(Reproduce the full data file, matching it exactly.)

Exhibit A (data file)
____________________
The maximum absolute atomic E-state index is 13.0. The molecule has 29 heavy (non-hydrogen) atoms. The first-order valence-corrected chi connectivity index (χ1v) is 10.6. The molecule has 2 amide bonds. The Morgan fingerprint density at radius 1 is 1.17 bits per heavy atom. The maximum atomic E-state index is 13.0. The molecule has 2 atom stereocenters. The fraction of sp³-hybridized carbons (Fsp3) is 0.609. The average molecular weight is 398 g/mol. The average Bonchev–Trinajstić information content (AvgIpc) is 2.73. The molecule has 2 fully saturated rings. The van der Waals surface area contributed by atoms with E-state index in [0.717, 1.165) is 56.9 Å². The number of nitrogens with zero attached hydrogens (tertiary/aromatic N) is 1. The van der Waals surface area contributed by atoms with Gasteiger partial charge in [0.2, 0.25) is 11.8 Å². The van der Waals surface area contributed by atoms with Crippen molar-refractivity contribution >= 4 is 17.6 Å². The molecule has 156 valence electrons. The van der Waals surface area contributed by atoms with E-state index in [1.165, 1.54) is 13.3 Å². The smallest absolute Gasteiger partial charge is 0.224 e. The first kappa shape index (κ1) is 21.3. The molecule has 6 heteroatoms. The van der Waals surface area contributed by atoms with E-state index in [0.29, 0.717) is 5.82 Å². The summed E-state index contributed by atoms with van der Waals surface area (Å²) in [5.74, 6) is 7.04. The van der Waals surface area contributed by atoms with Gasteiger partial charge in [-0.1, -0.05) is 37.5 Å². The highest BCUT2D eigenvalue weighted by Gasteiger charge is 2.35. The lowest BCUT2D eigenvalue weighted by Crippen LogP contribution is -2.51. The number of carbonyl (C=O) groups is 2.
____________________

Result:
The maximum absolute atomic E-state index is 13.0. The molecule has 29 heavy (non-hydrogen) atoms. The first-order valence-corrected chi connectivity index (χ1v) is 10.6. The molecule has 2 amide bonds. The Morgan fingerprint density at radius 1 is 1.17 bits per heavy atom. The maximum atomic E-state index is 13.0. The molecule has 2 atom stereocenters. The fraction of sp³-hybridized carbons (Fsp3) is 0.609. The average molecular weight is 398 g/mol. The average Bonchev–Trinajstić information content (AvgIpc) is 2.73. The molecule has 2 fully saturated rings. The van der Waals surface area contributed by atoms with E-state index in [0.717, 1.165) is 56.9 Å². The number of nitrogens with zero attached hydrogens (tertiary/aromatic N) is 1. The van der Waals surface area contributed by atoms with Gasteiger partial charge in [0.2, 0.25) is 11.8 Å². The van der Waals surface area contributed by atoms with Crippen molar-refractivity contribution >= 4 is 17.6 Å². The molecule has 156 valence electrons. The van der Waals surface area contributed by atoms with E-state index in [1.165, 1.54) is 13.3 Å². The smallest absolute Gasteiger partial charge is 0.224 e. The first kappa shape index (κ1) is 21.3. The molecule has 6 heteroatoms. The van der Waals surface area contributed by atoms with E-state index in [0.29, 0.717) is 5.82 Å². The summed E-state index contributed by atoms with van der Waals surface area (Å²) in [5.74, 6) is 7.04. The van der Waals surface area contributed by atoms with Gasteiger partial charge in [-0.1, -0.05) is 37.5 Å². The highest BCUT2D eigenvalue weighted by Gasteiger charge is 2.35. The lowest BCUT2D eigenvalue weighted by Crippen LogP contribution is -2.51. The number of carbonyl (C=O) groups is 2.